What young people are doing for Earth Day

For kids: The Monitor asked how young people and teachers would celebrate Earth Day. Here are some of your responses.

Bill Ross/AP
Grow green: Kids in Arvada, Colo., decorate paper cups before planting grass seed in them.

We asked young readers and teachers to tell us how they're celebrating Earth Day 2008. Here are some responses:

Trashless lunch, green rewards

The Environmental Club at my school really rises to the occasion during Earth Month. Every day throughout April, there is a trashless lunch contest where students using reusable Tupperware containers and reusable lunch bags are rewarded with raffle tickets toward Earth-themed prizes.

This year, the club is planning to start a garden in the courtyard where people eat lunch or hang out during the warm-weather months. The garden will feature different flowers and plants, each sponsored by a different homeroom.

On Earth Day, the school will hold a special prayer service honoring all creation and blessing the plants on the school grounds.

Johanna Ohm, Coxsackie, N.Y.

Eleventh grade

Back to nature

On Earth Day, our second-grade class is going to a local nature preserve to learn about plants, animals, and their environment. We are an inner-city school where many of the students have limited opportunities to leave the city and have real-life experiences discovering nature.

Prior to our field trip, students are growing plants in our classroom. Students will give the plants to their mothers on Mother's Day and then plant them in their yards.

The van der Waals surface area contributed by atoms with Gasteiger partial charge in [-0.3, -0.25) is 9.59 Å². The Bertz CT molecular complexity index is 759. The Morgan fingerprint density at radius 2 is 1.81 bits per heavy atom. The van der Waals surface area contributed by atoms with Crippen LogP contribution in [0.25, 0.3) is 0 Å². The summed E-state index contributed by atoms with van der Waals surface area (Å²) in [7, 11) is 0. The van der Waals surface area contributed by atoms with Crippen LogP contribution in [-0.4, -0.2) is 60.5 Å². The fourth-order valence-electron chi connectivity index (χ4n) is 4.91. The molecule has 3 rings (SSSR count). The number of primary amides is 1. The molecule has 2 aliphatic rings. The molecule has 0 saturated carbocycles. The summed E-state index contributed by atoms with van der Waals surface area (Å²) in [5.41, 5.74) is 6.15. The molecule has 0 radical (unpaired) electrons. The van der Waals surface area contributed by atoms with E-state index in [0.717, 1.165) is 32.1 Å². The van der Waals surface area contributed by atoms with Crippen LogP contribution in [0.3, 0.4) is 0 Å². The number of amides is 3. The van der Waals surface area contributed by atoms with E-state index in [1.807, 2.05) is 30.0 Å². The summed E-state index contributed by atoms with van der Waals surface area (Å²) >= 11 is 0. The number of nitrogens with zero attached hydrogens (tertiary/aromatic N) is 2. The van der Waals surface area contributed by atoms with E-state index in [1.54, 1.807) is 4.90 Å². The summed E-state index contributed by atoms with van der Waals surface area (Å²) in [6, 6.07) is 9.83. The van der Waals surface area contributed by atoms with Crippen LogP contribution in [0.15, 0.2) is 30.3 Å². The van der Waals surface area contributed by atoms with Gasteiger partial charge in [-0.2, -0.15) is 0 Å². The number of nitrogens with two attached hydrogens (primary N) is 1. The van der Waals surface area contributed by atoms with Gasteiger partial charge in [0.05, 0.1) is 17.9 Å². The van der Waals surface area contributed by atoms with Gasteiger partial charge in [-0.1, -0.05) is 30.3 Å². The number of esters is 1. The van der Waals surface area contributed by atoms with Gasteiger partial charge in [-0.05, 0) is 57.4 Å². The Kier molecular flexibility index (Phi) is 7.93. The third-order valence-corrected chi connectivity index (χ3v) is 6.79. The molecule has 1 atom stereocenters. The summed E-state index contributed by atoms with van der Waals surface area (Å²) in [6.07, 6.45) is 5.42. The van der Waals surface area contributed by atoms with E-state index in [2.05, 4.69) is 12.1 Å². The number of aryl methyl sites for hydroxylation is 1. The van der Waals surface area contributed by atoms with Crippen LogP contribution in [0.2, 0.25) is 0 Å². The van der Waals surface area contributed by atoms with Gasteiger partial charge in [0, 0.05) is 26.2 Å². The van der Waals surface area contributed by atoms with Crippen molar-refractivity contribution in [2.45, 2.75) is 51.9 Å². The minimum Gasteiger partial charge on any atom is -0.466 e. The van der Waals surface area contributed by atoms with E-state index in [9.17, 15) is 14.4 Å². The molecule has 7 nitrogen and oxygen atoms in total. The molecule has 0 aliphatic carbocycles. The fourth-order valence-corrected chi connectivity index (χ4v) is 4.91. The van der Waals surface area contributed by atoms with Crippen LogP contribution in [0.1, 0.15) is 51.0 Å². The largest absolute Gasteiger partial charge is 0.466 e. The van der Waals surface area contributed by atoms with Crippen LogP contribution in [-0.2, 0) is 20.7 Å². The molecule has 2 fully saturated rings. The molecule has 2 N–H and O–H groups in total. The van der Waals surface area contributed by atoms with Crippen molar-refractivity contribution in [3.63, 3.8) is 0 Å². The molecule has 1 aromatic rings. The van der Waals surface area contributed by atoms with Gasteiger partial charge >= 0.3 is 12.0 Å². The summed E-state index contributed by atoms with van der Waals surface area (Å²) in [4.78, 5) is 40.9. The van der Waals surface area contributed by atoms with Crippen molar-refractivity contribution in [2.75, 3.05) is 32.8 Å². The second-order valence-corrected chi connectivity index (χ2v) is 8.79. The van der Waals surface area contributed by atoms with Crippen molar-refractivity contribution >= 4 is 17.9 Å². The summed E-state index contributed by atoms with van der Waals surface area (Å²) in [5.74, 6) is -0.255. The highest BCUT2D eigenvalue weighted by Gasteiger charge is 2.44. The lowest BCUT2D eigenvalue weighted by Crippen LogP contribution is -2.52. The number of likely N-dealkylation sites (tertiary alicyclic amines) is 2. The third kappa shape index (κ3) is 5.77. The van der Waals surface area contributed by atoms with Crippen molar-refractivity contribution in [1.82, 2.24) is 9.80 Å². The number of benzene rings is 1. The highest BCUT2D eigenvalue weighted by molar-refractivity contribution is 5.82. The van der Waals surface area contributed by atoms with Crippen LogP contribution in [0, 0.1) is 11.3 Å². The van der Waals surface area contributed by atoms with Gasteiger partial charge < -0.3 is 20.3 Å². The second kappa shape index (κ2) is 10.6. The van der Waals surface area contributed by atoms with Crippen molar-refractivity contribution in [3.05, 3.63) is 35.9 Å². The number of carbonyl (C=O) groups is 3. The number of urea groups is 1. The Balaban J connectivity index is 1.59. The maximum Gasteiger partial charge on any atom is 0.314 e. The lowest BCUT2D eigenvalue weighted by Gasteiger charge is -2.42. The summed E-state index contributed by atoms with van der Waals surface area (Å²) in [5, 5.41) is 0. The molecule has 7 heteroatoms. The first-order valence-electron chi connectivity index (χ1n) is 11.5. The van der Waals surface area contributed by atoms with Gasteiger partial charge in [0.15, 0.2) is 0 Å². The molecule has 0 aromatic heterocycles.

Theresa Goodridge, Hamtramck, Mich.

Second-grade teacher

Recycling batteries, rescuing wetlands

My class cares about and loves our environment and wetlands. Wetlands are important. They break down and filter waste. So to save our wetlands and to celebrate Earth Day, my class is putting buckets around our school to collect household batteries. During April and May, we will collect the batteries and then take them to the recycling center.

Batteries are dangerous for wetlands because the batteries are solid, and they contain chemicals the wetlands can't break down. So when batteries end up in the wetlands, it chokes them and can make the water toxic.

Bogs are wetlands, too, and are home to birds such as herons. The chemicals can be harmful to them. That is why my class is collecting batteries for Earth Day.

Dustin Ward, Boone, N.C.

Sixth grade

Here are a few resources on the environment you might enjoy:

Earth Day links: At, you'll find links to games and sites that tell more about how to help the environment.

The Water Family online game: The Wessex Water company in Britain has an online game about water efficiency. To see how much water you can save, visit

"Michael Recycle," by Ellie Bethel and Alexandra Colombo, is a new picture book about a green-caped superhero. Michael's mission: to help folks in a trash-filled town clean up their acts.

Save the planet: "You Can Save the Planet: 50 Ways You Can Make a Difference," by Jacquie Wines, is a practical guide for how kids can make our world a better place.

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